The rubella rash is variable but usually brief. It may be no more than a transient blush, but classically it persists for 2 to 3 days in a pattern that has been called kaleidoscopic because of its changing appearance. Initially, small, irregular pink macules begin on the face and spread rapidly (usually within 24 hours) to the neck, trunk, arms, and ultimately legs. By the next day, these lesions may have coalesced, developed a maculopapular component, and become scarlatiniform.
An exanthema consisting of punctate or slightly larger red spots on the soft palate may be present during the late prodrome and early rash phase.
Fever is uncommonly as high as 39°C (102.2°F) to 39.5°C (103.1°F), but may be absent in children. Polyarthralgia and polyarthritis are common manifestations of rubella among women, less common in men, and uncommon in children. Joint symptoms are also associated with rubella vaccine, particularly in postpubertal females of HLA-DR2 and HLA-DR5 type.15 However, no causal relationship between vaccine and persistent joint symptoms has been validated.16
Postinfectious encephalitis, clinically indistinguishable from that following measles or varicella, is a rare complication of rubella that occurs less frequently than postmeasles encephalitis. Symptoms and signs of central nervous system involvement usually develop 2 to 4 days after onset of rash.
Many patients have slight transient decrease in platelet count during the course of uncomplicated rubella. Prognosis is generally excellent. Thrombocytopenia may sometimes be prolonged for 1 to 2 weeks.
Diagnosis of rubelliform rashes in acutely ill, febrile children and in young adults requires accurate historical information from parents: vaccine history, source of exposure, prodrome, and progression of rash. Other childhood exanthems, as well as the possibility of primary vaccine failure should be considered.18 Clinical diagnosis is unreliable. Laboratory testing is required. Rubella can be diagnosed by isolating the virus, detecting viral nucleic acid by polymerase chain reaction or demonstrating rising titers of rubella antibody in serum (Fig. 320-2).19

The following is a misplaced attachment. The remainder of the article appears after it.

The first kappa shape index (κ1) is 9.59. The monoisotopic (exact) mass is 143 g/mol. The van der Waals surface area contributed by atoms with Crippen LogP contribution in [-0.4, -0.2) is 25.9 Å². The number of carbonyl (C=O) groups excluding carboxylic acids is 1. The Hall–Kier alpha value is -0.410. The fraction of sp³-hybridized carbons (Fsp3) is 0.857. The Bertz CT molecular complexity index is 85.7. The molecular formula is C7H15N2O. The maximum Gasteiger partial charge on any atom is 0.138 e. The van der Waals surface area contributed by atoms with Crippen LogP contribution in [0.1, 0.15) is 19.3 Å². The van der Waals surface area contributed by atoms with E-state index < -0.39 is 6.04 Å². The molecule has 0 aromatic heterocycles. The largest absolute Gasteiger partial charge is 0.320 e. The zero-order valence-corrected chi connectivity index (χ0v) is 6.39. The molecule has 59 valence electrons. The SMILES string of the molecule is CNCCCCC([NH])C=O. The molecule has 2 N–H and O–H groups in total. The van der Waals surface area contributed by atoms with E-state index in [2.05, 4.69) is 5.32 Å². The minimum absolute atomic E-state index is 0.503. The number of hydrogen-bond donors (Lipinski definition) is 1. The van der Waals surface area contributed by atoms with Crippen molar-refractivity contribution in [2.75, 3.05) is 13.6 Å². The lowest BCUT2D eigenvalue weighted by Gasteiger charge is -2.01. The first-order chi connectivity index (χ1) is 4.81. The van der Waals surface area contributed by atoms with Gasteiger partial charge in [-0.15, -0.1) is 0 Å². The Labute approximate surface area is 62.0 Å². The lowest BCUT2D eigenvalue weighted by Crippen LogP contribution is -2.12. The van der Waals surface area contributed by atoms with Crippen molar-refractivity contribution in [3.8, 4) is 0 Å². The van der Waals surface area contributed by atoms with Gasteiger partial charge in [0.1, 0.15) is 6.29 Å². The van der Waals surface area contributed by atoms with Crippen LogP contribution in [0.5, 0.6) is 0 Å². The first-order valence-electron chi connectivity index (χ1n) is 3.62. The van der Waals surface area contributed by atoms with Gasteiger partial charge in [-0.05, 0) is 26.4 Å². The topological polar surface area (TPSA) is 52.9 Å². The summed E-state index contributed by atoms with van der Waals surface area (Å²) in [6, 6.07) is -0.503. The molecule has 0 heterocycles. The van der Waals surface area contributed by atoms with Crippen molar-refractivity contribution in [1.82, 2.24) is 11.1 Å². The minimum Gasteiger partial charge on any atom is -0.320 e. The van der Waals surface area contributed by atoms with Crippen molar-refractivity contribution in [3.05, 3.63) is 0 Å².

Rubella serum antibody is measured in a variety of test systems based on neutralization, hemagglutination inhibition, complement fixation, latex agglutination, radial hemolysis, immunoblot, enzyme immunoassay (EIA), and IgG avidity. Interpretation of antibody testing should always be guided by clinical, epidemiological, and immunization status data.
Hemagglutination inhibition (HI), previously the serologic standard, has been replaced by EIA that detects antibody to viral proteins E1, E2, and C, while HI detects antibody only to E1. In patients with clinical rubella, rubella-specific IgM HI and EIA antibodies are detectable within 24 to 48 hours after onset of the rash. The patterns of rubella-specific IgM HI, CF, and EIA responses during rubella are also illustrated in Figure 320-2.
The presence of antibody at exposure confirms past rubella infection (or rubella vaccination), indicates protection from another episode of the disease, and in the pregnant woman obviates rubella-induced congenital malformation. Although no antibody titer is absolutely correlated with protection,22 absence of rubella hemagglutination inhibition or enzyme immunoassay (EIA) antibodies (<10 IU) at the time of exposure indicates susceptibility to rubella. National seropositive rates (1999–2004) showed immunity sufficient to interrupt transmission (children, 96.2%; adolescents, 93.7%; adult women, 91.5%; adult men, 88%).11 However, nearly 10% of women lacked protective antibody to prevent congenital rubella syndrome.